Henry V is Shakespeare’s most famous “war play”; it includes the storied English victory over the French at Agincourt. Some of it glorifies war, especially the choruses and Henry’s speeches urging his troops into battle. But we also hear bishops conniving for war to postpone a bill that would tax the church, and soldiers expecting to reap profits from the conflict. Even in the speeches of Henry and his nobles, there are many chilling references to the human cost of war.
Firstly, I don’t feel I can write a ‘review’ of a Shakespeare play. It’s Shakespeare, England’s most famous writer, I think it’s fair to say. But I wanted to share some of my thoughts about the play anyway.
I’m not really a fan of the histories, I must admit. I read this play back in year twelve (nearly three years ago) and wasn’t really keen on it, and reading it again for uni made me understand why I don’t particularly enjoy it. I watched it, rather than read it, this time around. It helped, as my attempts at reading it were just not going to happen!
There are so many characters. I know it’s a historical piece and Shakespeare couldn’t exactly cut them out of the play but I could not follow them. This is why watching it made it so much better. I could put a face to a name at the very least (admittedly, I had no clue who some of the people were but hey). I just got so confused reading this and I struggled to get through it (well, I didn’t). It is important to remember it is written for the stage though, even more so than today’s plays as the majority of Shakespeare’s audience wouldn’t have been able to read, so I guess there’s that.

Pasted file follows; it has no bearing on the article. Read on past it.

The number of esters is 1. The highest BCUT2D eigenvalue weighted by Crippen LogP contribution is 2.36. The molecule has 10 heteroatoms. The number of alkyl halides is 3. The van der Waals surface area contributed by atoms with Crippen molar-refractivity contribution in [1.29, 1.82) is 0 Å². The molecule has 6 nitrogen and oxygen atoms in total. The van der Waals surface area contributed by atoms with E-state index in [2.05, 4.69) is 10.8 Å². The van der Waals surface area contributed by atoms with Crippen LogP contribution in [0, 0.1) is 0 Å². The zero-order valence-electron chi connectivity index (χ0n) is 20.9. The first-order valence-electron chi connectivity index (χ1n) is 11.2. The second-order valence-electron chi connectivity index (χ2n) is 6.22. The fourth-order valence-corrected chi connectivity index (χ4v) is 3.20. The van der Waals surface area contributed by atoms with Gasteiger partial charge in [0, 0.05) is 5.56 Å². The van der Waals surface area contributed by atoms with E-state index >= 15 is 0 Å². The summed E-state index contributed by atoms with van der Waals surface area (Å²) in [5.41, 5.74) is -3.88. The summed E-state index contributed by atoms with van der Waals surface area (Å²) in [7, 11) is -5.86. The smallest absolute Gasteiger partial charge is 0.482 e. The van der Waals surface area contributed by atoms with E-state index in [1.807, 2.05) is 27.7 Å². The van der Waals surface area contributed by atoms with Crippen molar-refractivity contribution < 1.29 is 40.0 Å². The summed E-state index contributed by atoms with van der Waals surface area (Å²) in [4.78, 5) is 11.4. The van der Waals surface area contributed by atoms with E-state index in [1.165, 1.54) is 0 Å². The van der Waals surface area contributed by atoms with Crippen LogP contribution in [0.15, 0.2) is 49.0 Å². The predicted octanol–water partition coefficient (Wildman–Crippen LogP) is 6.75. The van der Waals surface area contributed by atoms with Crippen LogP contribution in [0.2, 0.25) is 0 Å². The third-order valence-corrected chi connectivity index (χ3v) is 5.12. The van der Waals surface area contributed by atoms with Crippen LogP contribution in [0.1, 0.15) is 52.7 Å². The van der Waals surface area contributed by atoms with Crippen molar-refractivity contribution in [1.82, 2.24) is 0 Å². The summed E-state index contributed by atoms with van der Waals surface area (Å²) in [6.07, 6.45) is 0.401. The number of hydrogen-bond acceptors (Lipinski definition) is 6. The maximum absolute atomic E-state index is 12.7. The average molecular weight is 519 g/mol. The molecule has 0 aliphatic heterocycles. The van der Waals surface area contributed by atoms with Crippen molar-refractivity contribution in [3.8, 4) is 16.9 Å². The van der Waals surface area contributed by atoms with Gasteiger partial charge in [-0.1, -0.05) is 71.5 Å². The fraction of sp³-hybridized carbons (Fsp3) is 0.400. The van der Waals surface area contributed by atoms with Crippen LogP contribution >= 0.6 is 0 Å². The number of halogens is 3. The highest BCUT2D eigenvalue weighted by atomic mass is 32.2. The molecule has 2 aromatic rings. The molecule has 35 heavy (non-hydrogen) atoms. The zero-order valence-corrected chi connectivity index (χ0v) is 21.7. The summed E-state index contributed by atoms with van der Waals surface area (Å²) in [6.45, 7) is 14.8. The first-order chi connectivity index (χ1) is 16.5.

I did love some of the speeches, the ‘Crispin’s Day’ speech is truly wonderful. Henry V definitely has good, motivational speeches going for it. But otherwise, I was bored. As I said, I’m not really a fan of the histories – I prefer the over the top drama of the tragedies and comedies personally. But I can see its merit. I mean, I find history interesting to learn about, but historical fiction in general is not my thing, let alone Shakespeare’s version of it!
Rating: 3 / 5 🌟